Investors need to be alert when protecting their investments. Title insurance assures the homeowner that the title to the property purchased is free of any defects and is “clear to close”. It is a guarantee that all matters of record that could harm the title of the new property have been disclosed and resolved. Title insurance protects the homeowner against any potential claims should an undisclosed event threaten the ownership of the property. Give us a call today at Title First Agency: 1-866-320-8400

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First Time House Hunting

There are so many emotions as you set out to begin the process of searching for your first home. It can be challenging with all the many steps, tasks, and requirements. Once you have your finances together and you are prepared for both the purchase of the home as well as any ongoing expenses, here are a few tips you shouldn’t overlook:

Hire the Best Realtor. Ask family and friends for recommendations, search online, read reviews, and check out social media presence. Buying a home can be complicated and it’s in your best interest to involve the best Realtor for his expert negotiations and familiarity with contracts and the extensive paperwork.

Location. Decide on this first to eliminate “buyer’s remorse” down the road.  Do the homework and research neighborhoods. School districts, local safety, and crime statistics can affect a home’s value. Even if you have found your “dream home”, the neighborhood could be completely wrong.  Drive through the neighborhood at different times of the day and night and watch the traffic, how are the streets and sidewalks? What are the neighbors like and how do they take care of their homes? Is the home close to places you might frequent (gym, grocery, schools)? Are there children playing safely outside?

Shop Online: Now that you know where you want to buy a home, there are plenty of online options to start the search. Zillow, Trulia, Realtor.com, and any local real estate agency. Digging in and scouring homes online allows you to determine which you want to go see in person. Homes are going fast right now, and you don’t want to waste time looking at the wrong properties! A great tip: Type the address of the home you like on Google and get the street view. You can literally scroll down the entire street and get a sense of what the neighborhood is like.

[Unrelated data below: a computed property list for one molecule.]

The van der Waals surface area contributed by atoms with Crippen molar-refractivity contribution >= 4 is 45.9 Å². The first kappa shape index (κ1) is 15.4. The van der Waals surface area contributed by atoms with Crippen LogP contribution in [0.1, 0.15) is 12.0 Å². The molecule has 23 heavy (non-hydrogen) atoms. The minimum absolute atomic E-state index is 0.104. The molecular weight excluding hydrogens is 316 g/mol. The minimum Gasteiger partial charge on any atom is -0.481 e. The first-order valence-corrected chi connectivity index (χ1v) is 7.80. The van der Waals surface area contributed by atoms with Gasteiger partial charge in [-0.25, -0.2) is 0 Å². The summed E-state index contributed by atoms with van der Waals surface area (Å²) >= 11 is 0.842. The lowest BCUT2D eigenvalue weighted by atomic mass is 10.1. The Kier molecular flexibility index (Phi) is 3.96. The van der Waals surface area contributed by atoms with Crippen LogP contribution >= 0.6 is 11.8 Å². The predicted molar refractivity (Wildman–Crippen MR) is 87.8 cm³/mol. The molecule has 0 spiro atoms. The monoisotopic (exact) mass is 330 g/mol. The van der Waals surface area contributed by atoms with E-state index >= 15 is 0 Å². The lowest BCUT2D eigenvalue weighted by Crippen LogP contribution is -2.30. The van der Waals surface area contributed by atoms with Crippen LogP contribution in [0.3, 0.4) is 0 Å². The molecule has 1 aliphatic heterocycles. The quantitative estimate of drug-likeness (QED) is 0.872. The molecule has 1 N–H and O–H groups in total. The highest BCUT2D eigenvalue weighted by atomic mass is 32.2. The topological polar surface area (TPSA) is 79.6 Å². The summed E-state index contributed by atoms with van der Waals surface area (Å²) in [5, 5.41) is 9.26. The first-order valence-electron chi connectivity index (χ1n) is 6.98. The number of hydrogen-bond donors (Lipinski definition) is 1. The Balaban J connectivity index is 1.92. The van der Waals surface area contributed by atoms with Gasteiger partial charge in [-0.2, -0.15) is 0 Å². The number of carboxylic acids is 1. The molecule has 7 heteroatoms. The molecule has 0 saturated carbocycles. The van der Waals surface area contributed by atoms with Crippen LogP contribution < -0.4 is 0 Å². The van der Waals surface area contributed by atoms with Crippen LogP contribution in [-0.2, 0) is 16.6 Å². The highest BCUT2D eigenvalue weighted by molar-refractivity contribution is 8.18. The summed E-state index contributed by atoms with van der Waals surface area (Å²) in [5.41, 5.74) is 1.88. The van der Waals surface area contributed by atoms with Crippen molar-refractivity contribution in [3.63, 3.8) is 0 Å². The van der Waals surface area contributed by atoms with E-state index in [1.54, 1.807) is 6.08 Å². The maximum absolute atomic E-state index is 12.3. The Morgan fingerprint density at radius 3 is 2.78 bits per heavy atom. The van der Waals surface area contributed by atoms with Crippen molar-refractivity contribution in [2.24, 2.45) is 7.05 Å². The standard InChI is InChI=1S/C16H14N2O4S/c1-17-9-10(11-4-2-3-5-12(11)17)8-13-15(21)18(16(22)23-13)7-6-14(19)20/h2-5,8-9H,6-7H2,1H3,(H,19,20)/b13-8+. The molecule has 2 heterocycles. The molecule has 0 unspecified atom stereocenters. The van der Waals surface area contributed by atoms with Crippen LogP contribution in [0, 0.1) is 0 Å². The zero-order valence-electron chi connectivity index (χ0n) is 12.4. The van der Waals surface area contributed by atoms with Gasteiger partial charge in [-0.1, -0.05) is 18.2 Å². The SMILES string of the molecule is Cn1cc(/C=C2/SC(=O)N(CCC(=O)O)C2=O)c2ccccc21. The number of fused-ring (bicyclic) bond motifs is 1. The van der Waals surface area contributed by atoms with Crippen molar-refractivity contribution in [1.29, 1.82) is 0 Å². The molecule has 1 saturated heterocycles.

Be Frugal: Zero in on homes that are listed for less than the amount of money you have been approved for. Many first-time homebuyers don’t calculate the other monthly expenses or problems that go along with homeownership (broken appliances, etc).  Furthermore, other than the down payment, there will be money needed at closing.

Negotiate: This is where having the best Realtor will come in beautifully. Once you make an offer, the seller might come back with a counteroffer and after discussing all of the pros and cons with your Realtor, you will know if you should offer more or walk away. Keep your emotions out of the entire process. Too many people pay too much for a home because they have “fallen in love” and this type of emotion can lead to very bad financial decisions.

Do an Exhaustive Inspection: Do the homework and find the very best Home Inspection Company with the top ratings. Be there with the inspector and learn about the home, ask questions – you need to know that the home you are purchasing is structurally sound.  See the good and the bad – what repairs will be needed? Is the electricity adequate for today’s use? How are the water pipes, heating, and air conditioning systems?  When the inspection is complete, get a verbal and a written report. Bonus – the company will be available at a later date for more questions.

The Bottom Line: The above tips are just a few important ones to help navigate the process, save money, and avoid common mistakes.  Find a Realtor. While it’s easy to go through online homes and narrow down what you want, it’s not so easy to get from that point to the closing. There is the transfer of the deed, title search, negotiating, asking for “extras” that you might be entitled to, completing all paperwork, and being the single point of contact with the seller.